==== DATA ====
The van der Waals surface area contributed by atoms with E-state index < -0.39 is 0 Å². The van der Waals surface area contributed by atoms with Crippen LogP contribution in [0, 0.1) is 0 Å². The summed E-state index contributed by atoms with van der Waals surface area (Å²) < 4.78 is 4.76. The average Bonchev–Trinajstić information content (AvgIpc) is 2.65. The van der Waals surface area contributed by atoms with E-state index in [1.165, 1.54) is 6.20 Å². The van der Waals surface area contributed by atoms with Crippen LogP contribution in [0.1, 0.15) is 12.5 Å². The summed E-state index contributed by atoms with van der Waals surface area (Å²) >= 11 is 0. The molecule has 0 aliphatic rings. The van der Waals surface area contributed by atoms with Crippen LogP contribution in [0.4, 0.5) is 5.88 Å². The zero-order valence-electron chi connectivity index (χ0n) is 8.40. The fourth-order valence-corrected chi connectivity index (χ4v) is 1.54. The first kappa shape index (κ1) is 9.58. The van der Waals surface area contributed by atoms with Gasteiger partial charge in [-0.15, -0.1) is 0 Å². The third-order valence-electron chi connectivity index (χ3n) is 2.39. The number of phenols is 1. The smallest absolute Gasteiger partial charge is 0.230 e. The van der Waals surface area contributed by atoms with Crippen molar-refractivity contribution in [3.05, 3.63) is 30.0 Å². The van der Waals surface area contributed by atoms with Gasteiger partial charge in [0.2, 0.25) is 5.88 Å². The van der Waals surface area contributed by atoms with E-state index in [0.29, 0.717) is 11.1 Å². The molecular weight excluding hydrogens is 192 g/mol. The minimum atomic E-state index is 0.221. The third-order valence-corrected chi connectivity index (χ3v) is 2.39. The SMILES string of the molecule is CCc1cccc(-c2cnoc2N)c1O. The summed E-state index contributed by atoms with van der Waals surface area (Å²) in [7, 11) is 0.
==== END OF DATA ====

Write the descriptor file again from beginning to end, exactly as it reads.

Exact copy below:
The van der Waals surface area contributed by atoms with E-state index < -0.39 is 0 Å². The van der Waals surface area contributed by atoms with Crippen LogP contribution in [0, 0.1) is 0 Å². The summed E-state index contributed by atoms with van der Waals surface area (Å²) < 4.78 is 4.76. The average Bonchev–Trinajstić information content (AvgIpc) is 2.65. The van der Waals surface area contributed by atoms with E-state index in [1.165, 1.54) is 6.20 Å². The van der Waals surface area contributed by atoms with Crippen LogP contribution in [0.1, 0.15) is 12.5 Å². The summed E-state index contributed by atoms with van der Waals surface area (Å²) >= 11 is 0. The molecule has 0 aliphatic rings. The van der Waals surface area contributed by atoms with Crippen LogP contribution in [0.4, 0.5) is 5.88 Å². The zero-order valence-electron chi connectivity index (χ0n) is 8.40. The fourth-order valence-corrected chi connectivity index (χ4v) is 1.54. The first kappa shape index (κ1) is 9.58. The van der Waals surface area contributed by atoms with Gasteiger partial charge in [-0.15, -0.1) is 0 Å². The third-order valence-electron chi connectivity index (χ3n) is 2.39. The number of phenols is 1. The smallest absolute Gasteiger partial charge is 0.230 e. The van der Waals surface area contributed by atoms with Crippen molar-refractivity contribution in [3.05, 3.63) is 30.0 Å². The van der Waals surface area contributed by atoms with Gasteiger partial charge in [0.2, 0.25) is 5.88 Å². The van der Waals surface area contributed by atoms with E-state index in [0.29, 0.717) is 11.1 Å². The molecular weight excluding hydrogens is 192 g/mol. The minimum atomic E-state index is 0.221. The third-order valence-corrected chi connectivity index (χ3v) is 2.39. The SMILES string of the molecule is CCc1cccc(-c2cnoc2N)c1O. The summed E-state index contributed by atoms with van der Waals surface area (Å²) in [7, 11) is 0.